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As clock ticks down on the Orange Line, Boston adding temporary bus lanes to key Charlestown roads, shutting some roads to cars downtown and in JP and Back Bay

New temporary bike lane on Columbus Avenue

New, temporary but as yet unmarked bike lane on Columbus Avenue. Photo by Evan.

Boston officials today announced some changes to roads along the route of the soon-to-stop-running Orange Line to help ease the passage of the big replacement buses until the trains allegedly start running again in a month.

Driving changes

Starting tomorrow, the Gilmore Bridge, Rutherford Avenue and Sullivan Square in Charlestown will get bus-only lanes. State Street between Congress and Washington streets downtown will be shut to cars completely, as will Dartmouth Street between St. James and Boylston streets in the Back Bay and the northbound side of Washington Street between the Arborway and Williams Street in Jamaica Plain.

Parking will be banned at places where the Yankee Line buses will stop in place of the Orange Line; BTD is adjusting signal timing along their route to give them priority.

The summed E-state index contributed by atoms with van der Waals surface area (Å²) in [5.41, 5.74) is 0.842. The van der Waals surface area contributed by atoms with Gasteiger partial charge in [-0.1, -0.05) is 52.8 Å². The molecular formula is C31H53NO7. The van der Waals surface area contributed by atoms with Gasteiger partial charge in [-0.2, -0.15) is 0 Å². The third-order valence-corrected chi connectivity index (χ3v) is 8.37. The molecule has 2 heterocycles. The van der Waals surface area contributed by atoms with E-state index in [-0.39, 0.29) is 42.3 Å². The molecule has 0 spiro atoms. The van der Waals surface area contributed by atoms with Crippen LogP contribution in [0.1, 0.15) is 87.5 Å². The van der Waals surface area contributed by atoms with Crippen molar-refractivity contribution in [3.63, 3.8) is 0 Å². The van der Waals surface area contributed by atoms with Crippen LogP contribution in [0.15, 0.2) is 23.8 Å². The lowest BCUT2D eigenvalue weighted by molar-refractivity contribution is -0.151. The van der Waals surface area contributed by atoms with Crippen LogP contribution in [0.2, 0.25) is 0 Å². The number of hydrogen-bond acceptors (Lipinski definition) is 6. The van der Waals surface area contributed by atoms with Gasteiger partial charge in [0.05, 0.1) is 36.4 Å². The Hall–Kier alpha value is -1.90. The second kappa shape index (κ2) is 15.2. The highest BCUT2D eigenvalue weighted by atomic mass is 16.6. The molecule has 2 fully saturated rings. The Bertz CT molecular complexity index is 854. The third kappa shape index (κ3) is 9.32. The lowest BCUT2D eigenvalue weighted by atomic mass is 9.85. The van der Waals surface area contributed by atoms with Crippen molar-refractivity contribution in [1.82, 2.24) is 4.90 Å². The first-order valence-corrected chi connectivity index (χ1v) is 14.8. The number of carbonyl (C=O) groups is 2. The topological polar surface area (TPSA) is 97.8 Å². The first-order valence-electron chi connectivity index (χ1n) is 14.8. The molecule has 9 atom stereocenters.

Chinatown

The shuttles won't be tempting fate on the congested streets between Back Bay and Haymarket. At the city's urging the MBTA yesterday agreed to add a stop on the SL4 Silver Line outbound route at Surface Artery and Kneeland Street. The T also agreed to add a rush-hour shuttle bus running connecting Tufts Medical Center, the Chinatown stop and Government Center - running once every 30 minutes.

BTD is working up street signs for posting in Chinatown to get residents there to the closest Green, Silver and Red Line stops.

Public-school students

BPS will be distributing up to 5,000 CharlieCards loaded with free seven-day passes for students who had been planning to take the Orange Line - but the city says students "should plan for delays and ensure they leave additional time to get to and from school." Officials say, however, that "sudents arriving late due to transportation issues will not be penalized" - and that schools will keep breakfasts available for students who arrive to school late.